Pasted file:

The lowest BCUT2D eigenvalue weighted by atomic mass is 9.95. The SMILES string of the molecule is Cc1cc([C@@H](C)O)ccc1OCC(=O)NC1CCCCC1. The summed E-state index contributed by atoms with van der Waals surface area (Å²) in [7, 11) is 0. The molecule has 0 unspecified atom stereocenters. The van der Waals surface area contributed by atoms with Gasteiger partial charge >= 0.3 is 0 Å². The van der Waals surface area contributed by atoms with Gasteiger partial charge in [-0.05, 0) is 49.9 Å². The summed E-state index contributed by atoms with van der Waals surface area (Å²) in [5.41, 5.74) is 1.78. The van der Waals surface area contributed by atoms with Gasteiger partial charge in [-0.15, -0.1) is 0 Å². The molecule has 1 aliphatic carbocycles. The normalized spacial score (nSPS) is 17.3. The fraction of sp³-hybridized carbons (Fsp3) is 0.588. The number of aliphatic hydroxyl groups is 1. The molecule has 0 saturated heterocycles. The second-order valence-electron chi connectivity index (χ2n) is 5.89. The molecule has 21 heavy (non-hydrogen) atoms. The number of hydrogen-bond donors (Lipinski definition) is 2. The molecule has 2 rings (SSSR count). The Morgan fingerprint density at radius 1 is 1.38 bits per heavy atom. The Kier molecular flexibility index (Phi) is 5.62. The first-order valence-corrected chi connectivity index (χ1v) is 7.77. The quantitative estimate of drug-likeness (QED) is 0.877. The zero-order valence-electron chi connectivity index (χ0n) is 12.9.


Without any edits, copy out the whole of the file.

The lowest BCUT2D eigenvalue weighted by atomic mass is 9.95. The SMILES string of the molecule is Cc1cc([C@@H](C)O)ccc1OCC(=O)NC1CCCCC1. The summed E-state index contributed by atoms with van der Waals surface area (Å²) in [7, 11) is 0. The molecule has 0 unspecified atom stereocenters. The van der Waals surface area contributed by atoms with Gasteiger partial charge >= 0.3 is 0 Å². The van der Waals surface area contributed by atoms with Gasteiger partial charge in [-0.05, 0) is 49.9 Å². The summed E-state index contributed by atoms with van der Waals surface area (Å²) in [5.41, 5.74) is 1.78. The van der Waals surface area contributed by atoms with Gasteiger partial charge in [-0.15, -0.1) is 0 Å². The molecule has 1 aliphatic carbocycles. The normalized spacial score (nSPS) is 17.3. The fraction of sp³-hybridized carbons (Fsp3) is 0.588. The number of aliphatic hydroxyl groups is 1. The molecule has 0 saturated heterocycles. The second-order valence-electron chi connectivity index (χ2n) is 5.89. The molecule has 21 heavy (non-hydrogen) atoms. The number of hydrogen-bond donors (Lipinski definition) is 2. The molecule has 2 rings (SSSR count). The Morgan fingerprint density at radius 1 is 1.38 bits per heavy atom. The Kier molecular flexibility index (Phi) is 5.62. The first-order valence-corrected chi connectivity index (χ1v) is 7.77. The quantitative estimate of drug-likeness (QED) is 0.877. The zero-order valence-electron chi connectivity index (χ0n) is 12.9.